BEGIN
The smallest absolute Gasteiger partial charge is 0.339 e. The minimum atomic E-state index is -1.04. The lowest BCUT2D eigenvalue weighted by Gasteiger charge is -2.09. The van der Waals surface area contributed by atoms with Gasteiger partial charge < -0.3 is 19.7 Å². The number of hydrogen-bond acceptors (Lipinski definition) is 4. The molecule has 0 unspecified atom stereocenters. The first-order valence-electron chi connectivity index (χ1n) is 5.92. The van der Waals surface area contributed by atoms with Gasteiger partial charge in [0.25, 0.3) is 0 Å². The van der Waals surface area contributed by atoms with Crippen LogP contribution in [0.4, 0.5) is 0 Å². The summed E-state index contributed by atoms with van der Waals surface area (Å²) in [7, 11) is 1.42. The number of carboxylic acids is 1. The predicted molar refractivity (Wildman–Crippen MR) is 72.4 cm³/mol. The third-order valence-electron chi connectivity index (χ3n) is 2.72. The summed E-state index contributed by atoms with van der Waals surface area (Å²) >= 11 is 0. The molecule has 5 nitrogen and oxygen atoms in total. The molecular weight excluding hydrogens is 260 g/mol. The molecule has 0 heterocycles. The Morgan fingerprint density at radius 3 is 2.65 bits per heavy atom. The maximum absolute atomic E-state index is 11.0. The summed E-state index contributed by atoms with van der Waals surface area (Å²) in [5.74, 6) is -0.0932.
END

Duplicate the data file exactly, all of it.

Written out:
The smallest absolute Gasteiger partial charge is 0.339 e. The minimum atomic E-state index is -1.04. The lowest BCUT2D eigenvalue weighted by Gasteiger charge is -2.09. The van der Waals surface area contributed by atoms with Gasteiger partial charge < -0.3 is 19.7 Å². The number of hydrogen-bond acceptors (Lipinski definition) is 4. The molecule has 0 unspecified atom stereocenters. The first-order valence-electron chi connectivity index (χ1n) is 5.92. The van der Waals surface area contributed by atoms with Gasteiger partial charge in [0.25, 0.3) is 0 Å². The van der Waals surface area contributed by atoms with Crippen LogP contribution in [0.4, 0.5) is 0 Å². The summed E-state index contributed by atoms with van der Waals surface area (Å²) in [7, 11) is 1.42. The number of carboxylic acids is 1. The predicted molar refractivity (Wildman–Crippen MR) is 72.4 cm³/mol. The third-order valence-electron chi connectivity index (χ3n) is 2.72. The summed E-state index contributed by atoms with van der Waals surface area (Å²) >= 11 is 0. The molecule has 5 nitrogen and oxygen atoms in total. The molecular weight excluding hydrogens is 260 g/mol. The molecule has 0 heterocycles. The Morgan fingerprint density at radius 3 is 2.65 bits per heavy atom. The maximum absolute atomic E-state index is 11.0. The summed E-state index contributed by atoms with van der Waals surface area (Å²) in [5.74, 6) is -0.0932.